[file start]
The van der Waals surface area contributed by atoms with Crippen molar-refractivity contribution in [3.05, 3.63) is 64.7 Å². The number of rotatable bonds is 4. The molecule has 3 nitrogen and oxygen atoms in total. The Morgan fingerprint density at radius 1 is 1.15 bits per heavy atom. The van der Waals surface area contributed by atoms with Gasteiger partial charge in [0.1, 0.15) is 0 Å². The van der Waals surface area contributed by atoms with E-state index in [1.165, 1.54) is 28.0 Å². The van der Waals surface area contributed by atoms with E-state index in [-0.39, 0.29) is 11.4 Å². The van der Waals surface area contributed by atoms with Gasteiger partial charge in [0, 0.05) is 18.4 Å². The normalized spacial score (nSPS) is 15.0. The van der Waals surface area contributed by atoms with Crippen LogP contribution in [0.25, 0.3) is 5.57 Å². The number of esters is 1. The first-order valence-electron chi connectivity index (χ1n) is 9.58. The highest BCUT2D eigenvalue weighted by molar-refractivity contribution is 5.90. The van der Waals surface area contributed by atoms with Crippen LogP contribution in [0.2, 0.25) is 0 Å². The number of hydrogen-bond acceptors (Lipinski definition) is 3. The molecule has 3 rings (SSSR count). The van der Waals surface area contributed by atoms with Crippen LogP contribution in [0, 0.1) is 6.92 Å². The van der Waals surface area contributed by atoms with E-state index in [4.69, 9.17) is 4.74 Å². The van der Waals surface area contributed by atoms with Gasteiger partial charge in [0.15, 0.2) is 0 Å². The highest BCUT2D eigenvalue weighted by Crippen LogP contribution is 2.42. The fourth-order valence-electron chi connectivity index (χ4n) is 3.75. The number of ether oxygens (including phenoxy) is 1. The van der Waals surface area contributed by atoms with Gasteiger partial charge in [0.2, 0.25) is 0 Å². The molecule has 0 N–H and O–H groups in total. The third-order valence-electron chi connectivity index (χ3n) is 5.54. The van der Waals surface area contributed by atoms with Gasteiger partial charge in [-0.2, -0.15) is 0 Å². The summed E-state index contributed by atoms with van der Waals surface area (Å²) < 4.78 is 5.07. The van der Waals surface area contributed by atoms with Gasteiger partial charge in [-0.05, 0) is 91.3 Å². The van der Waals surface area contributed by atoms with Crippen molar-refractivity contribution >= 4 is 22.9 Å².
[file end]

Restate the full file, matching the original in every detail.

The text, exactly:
The van der Waals surface area contributed by atoms with Crippen molar-refractivity contribution in [3.05, 3.63) is 64.7 Å². The number of rotatable bonds is 4. The molecule has 3 nitrogen and oxygen atoms in total. The Morgan fingerprint density at radius 1 is 1.15 bits per heavy atom. The van der Waals surface area contributed by atoms with Gasteiger partial charge in [0.1, 0.15) is 0 Å². The van der Waals surface area contributed by atoms with E-state index in [1.165, 1.54) is 28.0 Å². The van der Waals surface area contributed by atoms with E-state index in [-0.39, 0.29) is 11.4 Å². The van der Waals surface area contributed by atoms with Gasteiger partial charge in [0, 0.05) is 18.4 Å². The normalized spacial score (nSPS) is 15.0. The van der Waals surface area contributed by atoms with Crippen LogP contribution in [0.25, 0.3) is 5.57 Å². The number of esters is 1. The first-order valence-electron chi connectivity index (χ1n) is 9.58. The highest BCUT2D eigenvalue weighted by molar-refractivity contribution is 5.90. The van der Waals surface area contributed by atoms with Crippen LogP contribution in [0.2, 0.25) is 0 Å². The number of hydrogen-bond acceptors (Lipinski definition) is 3. The molecule has 3 rings (SSSR count). The van der Waals surface area contributed by atoms with Crippen LogP contribution in [0, 0.1) is 6.92 Å². The van der Waals surface area contributed by atoms with E-state index in [4.69, 9.17) is 4.74 Å². The van der Waals surface area contributed by atoms with Gasteiger partial charge in [0.15, 0.2) is 0 Å². The highest BCUT2D eigenvalue weighted by Crippen LogP contribution is 2.42. The fourth-order valence-electron chi connectivity index (χ4n) is 3.75. The number of ether oxygens (including phenoxy) is 1. The van der Waals surface area contributed by atoms with Gasteiger partial charge in [0.2, 0.25) is 0 Å². The molecule has 0 N–H and O–H groups in total. The third-order valence-electron chi connectivity index (χ3n) is 5.54. The van der Waals surface area contributed by atoms with Gasteiger partial charge in [-0.2, -0.15) is 0 Å². The summed E-state index contributed by atoms with van der Waals surface area (Å²) < 4.78 is 5.07. The van der Waals surface area contributed by atoms with Gasteiger partial charge in [-0.05, 0) is 91.3 Å². The van der Waals surface area contributed by atoms with Crippen molar-refractivity contribution >= 4 is 22.9 Å².